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Buying Or Renting In The USA

By: Jeff Durham - Updated: 10 Apr 2013 | comments*Discuss
Relocation Moving Rent Relocating

One of the biggest decisions you might have to make if you are considering relocation to the USA is whether or not to buy or rent a property. Unless you are returning to an area of the States which you know very well and which you’ve visited recently and have done your homework to become fully familiarised with the local real estate market and prevailing economic conditions, it’s probably a wise move to rent first, even if you only intend renting over a relatively short period. As with living in any country, many people see paying for a rental property as ‘dead’ money with no financial gain to be had but equally buying a property without any real understanding of the U.S property market is not always the best decision you could make, at least not initially unless you are retired and/or are buying your home outright.

Company Relocation

If you are relocating to the USA as part of a company transfer from the UK, the company you work for will probably do all of the work in finding you a suitable place to live be it a house or in a block of apartments. Perhaps, they will even take care of the rent for you as part of your relocation package and may even set you up with the likes of a car, for example.

Going It Alone – Renting

If you are relocating to the USA and making all of the arrangements yourself, there are plenty of online resources to help you choose a suitable rental property. Considerations are likely to include the proximity to your workplace and perhaps you’ll need to choose a property which has easy access to schools if you’re emigrating with children and whether or not you need a house or wish to live in apartments. Some people will often choose to stay in a hotel at first so that they can do their fact finding about possible homes from ‘ground level’ so to speak but whichever option you choose, renting a property in the U.S is pretty similar to doing so in the UK. You’ll usually need to pay a month’s rental upfront plus an additional month’s rental to put down as a deposit. This can act as a bond in the event of any damage being incurred to the property whilst you are a tenant, although you might also need to pay that in addition. It’s also useful to gather any references before you go from landlords you have rented from previously here in the UK as you're likely to need those to help with your relocation.

Buying A Property – Getting A Mortgage

One of the main reasons migrants will opt to rent a property first when considering relocation to the U.S is because it can be notoriously difficult to obtain mortgages at first on homes without having any U.S. credit history for lenders to refer to. Obviously, if you’re in a position of buying a property outright as the result of selling your own in the UK, this isn’t going to present you with a problem when you are moving although you should always seek the advice of a U.S real estate lawyer before going ahead. Of course, as in any country, owning homes and land are valuable assets but you will need to put a great deal of time into familiarising yourself with things like purchasing costs and property taxes in addition to realtors’ and loans officer fees, insurance and other associated costs before moving to the U.S. or whilst you're there. You will often find plenty of homes for sale in the U.S. but it's important that you factor in additional costs.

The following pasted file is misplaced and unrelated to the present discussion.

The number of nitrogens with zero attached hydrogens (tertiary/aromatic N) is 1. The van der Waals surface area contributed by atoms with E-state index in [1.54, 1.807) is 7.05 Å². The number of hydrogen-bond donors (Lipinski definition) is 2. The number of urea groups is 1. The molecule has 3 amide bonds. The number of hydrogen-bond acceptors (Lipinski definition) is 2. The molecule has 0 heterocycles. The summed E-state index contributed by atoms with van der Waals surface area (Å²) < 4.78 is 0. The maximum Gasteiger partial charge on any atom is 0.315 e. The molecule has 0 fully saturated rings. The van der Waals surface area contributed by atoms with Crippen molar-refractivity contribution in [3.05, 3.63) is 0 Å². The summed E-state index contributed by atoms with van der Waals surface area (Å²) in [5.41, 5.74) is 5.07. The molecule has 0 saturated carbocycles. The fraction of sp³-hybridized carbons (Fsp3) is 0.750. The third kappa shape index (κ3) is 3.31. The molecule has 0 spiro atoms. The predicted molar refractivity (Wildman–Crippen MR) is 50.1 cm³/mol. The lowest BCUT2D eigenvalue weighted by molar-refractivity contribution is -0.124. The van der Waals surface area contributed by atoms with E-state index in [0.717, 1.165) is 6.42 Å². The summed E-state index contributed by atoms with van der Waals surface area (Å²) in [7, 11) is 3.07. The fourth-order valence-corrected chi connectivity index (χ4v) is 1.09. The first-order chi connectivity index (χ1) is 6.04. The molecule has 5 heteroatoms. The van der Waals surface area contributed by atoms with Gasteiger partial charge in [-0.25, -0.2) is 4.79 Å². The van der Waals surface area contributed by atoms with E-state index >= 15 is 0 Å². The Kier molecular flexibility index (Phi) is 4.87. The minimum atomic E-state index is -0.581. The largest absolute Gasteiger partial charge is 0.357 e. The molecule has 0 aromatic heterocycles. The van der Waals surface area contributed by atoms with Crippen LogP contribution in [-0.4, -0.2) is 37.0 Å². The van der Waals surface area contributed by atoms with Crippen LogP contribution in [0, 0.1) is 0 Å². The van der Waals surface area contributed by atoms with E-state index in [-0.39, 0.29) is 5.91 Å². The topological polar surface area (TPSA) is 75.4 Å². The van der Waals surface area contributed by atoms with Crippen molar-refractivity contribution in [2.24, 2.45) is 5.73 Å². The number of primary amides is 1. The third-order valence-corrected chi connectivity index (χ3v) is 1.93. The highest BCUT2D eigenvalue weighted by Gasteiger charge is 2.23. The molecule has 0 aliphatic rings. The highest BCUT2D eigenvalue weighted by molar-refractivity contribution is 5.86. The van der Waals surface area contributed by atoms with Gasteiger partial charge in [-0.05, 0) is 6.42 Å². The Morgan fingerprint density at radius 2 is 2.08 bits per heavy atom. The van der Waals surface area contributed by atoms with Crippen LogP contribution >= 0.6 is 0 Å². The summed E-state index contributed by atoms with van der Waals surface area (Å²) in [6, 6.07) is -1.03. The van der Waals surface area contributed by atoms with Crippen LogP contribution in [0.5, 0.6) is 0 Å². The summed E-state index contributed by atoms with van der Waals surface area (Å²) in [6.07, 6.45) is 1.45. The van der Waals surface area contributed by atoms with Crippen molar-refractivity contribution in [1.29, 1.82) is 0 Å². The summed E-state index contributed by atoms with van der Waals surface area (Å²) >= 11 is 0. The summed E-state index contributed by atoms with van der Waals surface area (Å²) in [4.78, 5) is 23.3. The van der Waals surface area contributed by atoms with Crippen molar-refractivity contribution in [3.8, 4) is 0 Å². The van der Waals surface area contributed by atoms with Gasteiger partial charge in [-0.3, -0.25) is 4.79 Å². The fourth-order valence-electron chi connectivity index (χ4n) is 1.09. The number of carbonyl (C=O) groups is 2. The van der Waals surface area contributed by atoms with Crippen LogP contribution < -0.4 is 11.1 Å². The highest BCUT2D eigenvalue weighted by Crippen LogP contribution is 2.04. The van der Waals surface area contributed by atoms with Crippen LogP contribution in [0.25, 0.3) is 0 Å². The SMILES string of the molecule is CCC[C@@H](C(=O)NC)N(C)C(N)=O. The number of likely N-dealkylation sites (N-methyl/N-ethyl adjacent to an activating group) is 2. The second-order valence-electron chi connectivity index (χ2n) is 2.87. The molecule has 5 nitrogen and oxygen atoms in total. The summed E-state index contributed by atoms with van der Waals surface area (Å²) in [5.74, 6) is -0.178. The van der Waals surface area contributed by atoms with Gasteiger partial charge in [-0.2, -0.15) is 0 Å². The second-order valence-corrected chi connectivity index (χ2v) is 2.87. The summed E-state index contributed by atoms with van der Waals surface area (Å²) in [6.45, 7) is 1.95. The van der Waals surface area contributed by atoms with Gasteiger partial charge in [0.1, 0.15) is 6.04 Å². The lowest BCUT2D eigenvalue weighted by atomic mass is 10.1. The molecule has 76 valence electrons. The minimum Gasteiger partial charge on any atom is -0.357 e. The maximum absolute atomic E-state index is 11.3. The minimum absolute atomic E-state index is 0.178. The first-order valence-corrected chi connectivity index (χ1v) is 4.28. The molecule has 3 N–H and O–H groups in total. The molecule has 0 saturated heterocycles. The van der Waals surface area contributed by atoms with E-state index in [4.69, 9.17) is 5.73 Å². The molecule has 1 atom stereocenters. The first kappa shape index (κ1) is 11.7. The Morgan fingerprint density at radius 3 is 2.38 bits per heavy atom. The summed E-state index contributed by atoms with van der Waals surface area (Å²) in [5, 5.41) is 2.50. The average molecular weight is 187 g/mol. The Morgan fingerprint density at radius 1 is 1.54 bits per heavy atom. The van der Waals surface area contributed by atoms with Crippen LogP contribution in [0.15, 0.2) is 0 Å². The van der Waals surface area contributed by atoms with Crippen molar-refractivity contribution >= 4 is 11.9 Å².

Understanding Market Conditions

Just as in the UK, the recent years of house values seemingly going up and up in a never ending spiral are at an end in the U.S too because of the ‘credit crunch’ and perhaps now, more than ever, renting a property first in a relocation to the U.S. makes sense unless you can afford buying a property outright. Property prices can vary dramatically due to the sheer geographic scale of the country even more so than in the UK and it’s only by being there and living the life can you start to get a grasp on property prices and that’s why home rentals are often preferred so that you can gain the ‘lie of the land’. Staying in a rental property will also enable you to seek out other’s opinions and advice if you’re looking to buy in the long term. Another thing you might need to consider is job security. If you’re going it alone and do not have the support of a company relocation package behind you, buying a property straight away can be fraught with uncertainty as you seek to establish yourself in the U.S. Therefore, a rental property makes more sense in terms of enabling you to be able to return to the UK more easily and in better financial shape than running the risk of losing money if the housing market isn’t in your favour if you’re looking to sell.

The ‘bottom line’ therefore would probably be that unless you’re retired whereby you’re not relying on earning an income from a steady job and/or you’re buying a property outright, it’s going to better to look at home rentals first, at least over the short-term.

The good thing to note, however, is that even if you’ve been used to owning a property and having mortgages in the UK, there is a far greater proportion of Americans who choose to rent, whether through choice or necessity and even amongst the supposed ‘middle classes’, so you won’t be in the minority if you decide that renting is the most appropriate option for you as opposed to scouring the homes for sale pages of the local papers and real estate companies,

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